WASHINGTON - The national average price for a gallon of gasoline edged up 9 cents in the past month, and at $2.75 is at its highest level since October 2008 . And that may just be the beginning, notes USA Today; some oil and gasoline analysts predict fuel prices will reach $3 soon because of the usual spring rally prior to the start of the summer driving season.
However, pump prices will likely not go much above $3 or even stay that high for long because of the weak economy and refineries€™ ability to increase production.
"Three dollars a gallon is probably a pretty rich price for the U.S. in 2010," said Tom Kloza, analyst for the Oil Price Information Service (OPIS).
Nationally, regular gasoline averaged $2.75 per gallon on Monday, an advance of 81 cents from a year ago, according to AAA, OPIS and Wright Express.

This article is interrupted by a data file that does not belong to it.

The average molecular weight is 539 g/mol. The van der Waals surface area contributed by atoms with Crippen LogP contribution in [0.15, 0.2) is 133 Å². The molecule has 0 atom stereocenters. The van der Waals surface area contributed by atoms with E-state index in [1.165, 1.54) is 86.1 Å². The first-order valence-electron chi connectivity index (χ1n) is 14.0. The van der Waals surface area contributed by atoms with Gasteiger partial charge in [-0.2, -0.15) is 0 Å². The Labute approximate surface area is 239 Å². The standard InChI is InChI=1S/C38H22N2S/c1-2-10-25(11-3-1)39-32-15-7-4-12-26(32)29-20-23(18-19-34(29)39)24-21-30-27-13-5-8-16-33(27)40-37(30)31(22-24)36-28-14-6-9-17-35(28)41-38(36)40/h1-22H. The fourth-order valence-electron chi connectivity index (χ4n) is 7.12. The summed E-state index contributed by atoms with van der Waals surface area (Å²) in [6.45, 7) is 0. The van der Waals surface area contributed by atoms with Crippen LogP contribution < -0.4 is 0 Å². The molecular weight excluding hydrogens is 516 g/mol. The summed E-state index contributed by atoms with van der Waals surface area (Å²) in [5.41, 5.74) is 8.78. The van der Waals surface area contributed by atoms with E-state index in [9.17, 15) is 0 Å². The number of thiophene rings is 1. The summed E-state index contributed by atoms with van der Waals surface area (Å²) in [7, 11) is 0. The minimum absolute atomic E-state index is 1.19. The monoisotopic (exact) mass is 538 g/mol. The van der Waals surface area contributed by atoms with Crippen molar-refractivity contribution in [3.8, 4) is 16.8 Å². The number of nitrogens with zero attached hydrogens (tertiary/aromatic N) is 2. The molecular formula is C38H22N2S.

By April, Kloza estimates parts of the nation will see $3 a gallon gasoline, and the Energy Information Administration also expects gasoline prices to go above $3 a gallon during this spring and summer.
But several things may prevent prices from reaching too high. For example, unemployment reached 9.7 percent last month. "People just aren€™t driving to work like they were," said Jim Ritterbusch, president of Ritterbusch and Associates.
Ritterbusch predicts that demand won€™t increase as much and pump prices will peak between $3 a gallon to $3.25 a gallon from now until July Fourth, before falling due to lower demand for the remainder of the summer.
Also impacting pump prices is refinery capacity, which is currently at 14 million barrels of crude oil per day but those refineries could process close to 17.7 million daily. Kloza said that the potential for higher prices could generate more production, which would create more supply and keep prices reasonable.
Hear more from Kloza at the upcoming NACS State of the Industry Summit in Chicago, April 13 to 15. Register today.
Learn more about the dynamics of the motor fuels marketplace from these NACS resources: